Written by CorpsAfrica/Malawi Volunteer Mr. Joseph Katsala
On the evening that I was told by the CorpsAfrica/Malawi Country Director that I had been placed in Karonga to Volunteer for the next ten months, my mind ran all sorts of imaginative iterations. I was literally shaken to the core. I had never really been to Northern Malawi (apart from my one-day trip to Mzuzu to my sister’s school), and the stories I had heard about that part of the country weren’t encouraging either.
Days turned into weeks and before I knew it, I was in a Toyota Hilux with two other Volunteers, our luggage in the back, moving to the North. In the travel frenzy, we at times forgot we were relocating from the cities we knew to rural communities to start new lives. It’s surprising how you can want to do something and not want to do it at the same time.
Just as we started passing through Chikangawa, our car broke down and we had to wait for some two hours for help. During this time, and the next few hours being towed to Mzuzu, I had more than enough time to contemplate the fates that awaited the three of us in our respective sites across Rumphi, Karonga and Chitipa. After spending a night in Mzuzu, we arrived in Rumphi to drop off one of my fellow Volunteers in the village that was soon to be her home. As we bade farewell, I could see the anxiety on her face as she was being left, probably hundreds of kilometers away from her closest relatives to live with people of a different culture and language. Passing the grass thatched houses, maize fields, and curious eyes, as we sped on, the dusty road gave me a perspective of what probably awaited me in Karonga.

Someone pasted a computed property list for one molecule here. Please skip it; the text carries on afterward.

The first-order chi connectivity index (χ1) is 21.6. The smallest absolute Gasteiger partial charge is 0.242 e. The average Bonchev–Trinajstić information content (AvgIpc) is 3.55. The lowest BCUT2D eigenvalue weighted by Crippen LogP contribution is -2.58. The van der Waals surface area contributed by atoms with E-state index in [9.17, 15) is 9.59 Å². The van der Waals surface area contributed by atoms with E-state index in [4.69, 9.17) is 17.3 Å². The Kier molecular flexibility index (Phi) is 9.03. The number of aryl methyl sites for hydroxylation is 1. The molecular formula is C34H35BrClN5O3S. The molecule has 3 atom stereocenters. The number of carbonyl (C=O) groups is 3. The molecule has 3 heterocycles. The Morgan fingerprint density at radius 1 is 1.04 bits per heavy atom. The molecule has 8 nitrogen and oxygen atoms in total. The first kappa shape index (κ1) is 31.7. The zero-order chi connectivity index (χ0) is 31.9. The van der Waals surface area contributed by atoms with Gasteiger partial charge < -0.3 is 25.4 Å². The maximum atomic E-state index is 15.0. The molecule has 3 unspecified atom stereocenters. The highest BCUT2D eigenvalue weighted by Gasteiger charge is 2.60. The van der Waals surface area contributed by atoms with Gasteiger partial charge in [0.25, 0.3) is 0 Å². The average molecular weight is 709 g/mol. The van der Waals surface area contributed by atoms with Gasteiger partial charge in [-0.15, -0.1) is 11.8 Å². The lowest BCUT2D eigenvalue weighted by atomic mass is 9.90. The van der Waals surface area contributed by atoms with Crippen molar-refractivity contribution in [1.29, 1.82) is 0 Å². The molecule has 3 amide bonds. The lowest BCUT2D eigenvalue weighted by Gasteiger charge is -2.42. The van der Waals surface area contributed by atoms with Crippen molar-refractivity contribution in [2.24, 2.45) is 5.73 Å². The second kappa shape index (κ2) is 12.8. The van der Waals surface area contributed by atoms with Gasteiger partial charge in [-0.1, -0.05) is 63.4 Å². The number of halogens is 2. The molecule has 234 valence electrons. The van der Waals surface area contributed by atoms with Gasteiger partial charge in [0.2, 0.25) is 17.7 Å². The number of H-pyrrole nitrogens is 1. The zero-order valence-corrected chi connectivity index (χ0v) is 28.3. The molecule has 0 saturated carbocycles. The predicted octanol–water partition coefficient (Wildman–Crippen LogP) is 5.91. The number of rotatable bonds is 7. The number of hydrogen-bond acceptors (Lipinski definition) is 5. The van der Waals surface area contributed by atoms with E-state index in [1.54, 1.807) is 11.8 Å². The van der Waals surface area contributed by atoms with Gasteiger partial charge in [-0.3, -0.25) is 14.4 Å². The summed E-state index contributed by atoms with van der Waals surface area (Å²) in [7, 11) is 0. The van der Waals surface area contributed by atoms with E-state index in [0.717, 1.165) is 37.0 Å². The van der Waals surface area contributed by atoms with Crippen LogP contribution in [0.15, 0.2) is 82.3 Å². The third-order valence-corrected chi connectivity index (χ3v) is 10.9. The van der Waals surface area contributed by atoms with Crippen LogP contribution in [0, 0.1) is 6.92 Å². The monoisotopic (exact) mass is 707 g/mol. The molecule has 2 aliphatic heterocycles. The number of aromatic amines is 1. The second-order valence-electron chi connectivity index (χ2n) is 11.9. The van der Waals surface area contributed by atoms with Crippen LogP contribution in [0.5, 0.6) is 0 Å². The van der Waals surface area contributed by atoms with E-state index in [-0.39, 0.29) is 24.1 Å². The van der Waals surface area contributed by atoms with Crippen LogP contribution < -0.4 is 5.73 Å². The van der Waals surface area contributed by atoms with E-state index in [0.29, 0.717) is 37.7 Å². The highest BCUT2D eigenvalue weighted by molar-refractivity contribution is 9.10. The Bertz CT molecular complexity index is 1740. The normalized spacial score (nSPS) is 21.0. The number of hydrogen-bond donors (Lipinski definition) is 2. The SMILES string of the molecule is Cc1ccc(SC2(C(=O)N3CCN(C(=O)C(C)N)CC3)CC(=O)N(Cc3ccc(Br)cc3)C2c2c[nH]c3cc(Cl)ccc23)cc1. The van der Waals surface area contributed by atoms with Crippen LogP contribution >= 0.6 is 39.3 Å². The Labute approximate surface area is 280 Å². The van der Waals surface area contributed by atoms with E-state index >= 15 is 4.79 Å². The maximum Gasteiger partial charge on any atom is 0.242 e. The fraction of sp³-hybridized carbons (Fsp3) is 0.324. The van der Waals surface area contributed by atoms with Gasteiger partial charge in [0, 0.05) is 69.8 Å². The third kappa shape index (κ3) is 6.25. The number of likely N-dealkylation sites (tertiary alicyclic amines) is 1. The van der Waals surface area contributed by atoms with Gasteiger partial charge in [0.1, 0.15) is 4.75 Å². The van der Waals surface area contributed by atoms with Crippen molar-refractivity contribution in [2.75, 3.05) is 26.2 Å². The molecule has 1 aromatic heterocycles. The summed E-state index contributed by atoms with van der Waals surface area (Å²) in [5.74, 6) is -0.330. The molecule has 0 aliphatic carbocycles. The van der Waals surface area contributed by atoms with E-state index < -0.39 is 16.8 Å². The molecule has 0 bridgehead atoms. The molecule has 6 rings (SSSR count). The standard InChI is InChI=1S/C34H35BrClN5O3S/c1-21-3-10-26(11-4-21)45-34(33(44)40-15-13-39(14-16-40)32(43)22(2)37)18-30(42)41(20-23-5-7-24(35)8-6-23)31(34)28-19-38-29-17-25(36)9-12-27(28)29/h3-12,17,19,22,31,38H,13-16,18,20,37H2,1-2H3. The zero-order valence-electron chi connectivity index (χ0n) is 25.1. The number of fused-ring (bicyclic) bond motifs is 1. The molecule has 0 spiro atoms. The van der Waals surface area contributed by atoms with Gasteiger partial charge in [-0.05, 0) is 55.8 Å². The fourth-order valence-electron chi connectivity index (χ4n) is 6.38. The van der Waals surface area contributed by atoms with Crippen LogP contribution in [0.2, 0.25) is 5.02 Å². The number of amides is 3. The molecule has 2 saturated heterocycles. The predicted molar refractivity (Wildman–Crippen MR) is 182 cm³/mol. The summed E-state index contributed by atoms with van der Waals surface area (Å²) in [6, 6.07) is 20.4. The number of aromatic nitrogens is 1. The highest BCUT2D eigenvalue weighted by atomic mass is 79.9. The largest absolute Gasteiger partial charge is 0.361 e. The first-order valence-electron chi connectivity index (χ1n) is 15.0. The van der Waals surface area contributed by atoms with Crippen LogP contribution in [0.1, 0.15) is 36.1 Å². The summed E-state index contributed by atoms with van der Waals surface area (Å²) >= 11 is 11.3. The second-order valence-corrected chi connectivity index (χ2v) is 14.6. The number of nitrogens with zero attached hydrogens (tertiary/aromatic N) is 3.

Upon entering Karonga, the heat was apparent, the smell of fish unavoidable; reality of what was about to happen was slowly creeping upon me. My anxieties made me wish for a magical fast-forward button that would take me to the end of my service just at a single press.
Before three o’clock in the afternoon, we reached my site and we were warmly welcomed by my host family, the development officer, and the chief. Even though I could not understand every Tumbuka (local community language) word and phrase they said, I did manage to catch a few including; happy, welcome, feel-free, and home. It felt as though they were happy to see me. As I muttered to myself, ‘This will probably not be as bad as I thought,’ I remembered the quote; “We suffer more in our imagination than in reality.” Nevertheless, let me not get ahead of myself, it has just been a few weeks into my ten month stay.